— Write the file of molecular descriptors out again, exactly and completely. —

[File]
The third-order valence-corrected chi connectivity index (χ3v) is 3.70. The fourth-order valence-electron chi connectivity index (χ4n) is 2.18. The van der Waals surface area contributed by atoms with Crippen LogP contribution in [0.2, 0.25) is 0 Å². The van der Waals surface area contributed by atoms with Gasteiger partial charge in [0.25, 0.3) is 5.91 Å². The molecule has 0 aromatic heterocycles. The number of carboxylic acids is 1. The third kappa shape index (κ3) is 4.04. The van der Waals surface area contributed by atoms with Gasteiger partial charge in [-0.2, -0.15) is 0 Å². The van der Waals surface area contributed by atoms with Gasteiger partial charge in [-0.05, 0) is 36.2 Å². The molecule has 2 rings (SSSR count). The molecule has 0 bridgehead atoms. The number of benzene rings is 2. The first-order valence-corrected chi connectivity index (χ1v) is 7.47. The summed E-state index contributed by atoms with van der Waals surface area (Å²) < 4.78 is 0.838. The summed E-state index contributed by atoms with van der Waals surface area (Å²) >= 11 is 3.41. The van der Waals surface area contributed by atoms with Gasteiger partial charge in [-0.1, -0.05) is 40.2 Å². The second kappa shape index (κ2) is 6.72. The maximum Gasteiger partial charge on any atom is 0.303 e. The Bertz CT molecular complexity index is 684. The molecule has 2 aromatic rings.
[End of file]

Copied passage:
The third-order valence-corrected chi connectivity index (χ3v) is 3.70. The fourth-order valence-electron chi connectivity index (χ4n) is 2.18. The van der Waals surface area contributed by atoms with Crippen LogP contribution in [0.2, 0.25) is 0 Å². The van der Waals surface area contributed by atoms with Gasteiger partial charge in [0.25, 0.3) is 5.91 Å². The molecule has 0 aromatic heterocycles. The number of carboxylic acids is 1. The third kappa shape index (κ3) is 4.04. The van der Waals surface area contributed by atoms with Gasteiger partial charge in [-0.2, -0.15) is 0 Å². The van der Waals surface area contributed by atoms with Gasteiger partial charge in [-0.05, 0) is 36.2 Å². The molecule has 2 rings (SSSR count). The molecule has 0 bridgehead atoms. The number of benzene rings is 2. The first-order valence-corrected chi connectivity index (χ1v) is 7.47. The summed E-state index contributed by atoms with van der Waals surface area (Å²) < 4.78 is 0.838. The summed E-state index contributed by atoms with van der Waals surface area (Å²) >= 11 is 3.41. The van der Waals surface area contributed by atoms with Gasteiger partial charge in [-0.1, -0.05) is 40.2 Å². The second kappa shape index (κ2) is 6.72. The maximum Gasteiger partial charge on any atom is 0.303 e. The Bertz CT molecular complexity index is 684. The molecule has 2 aromatic rings.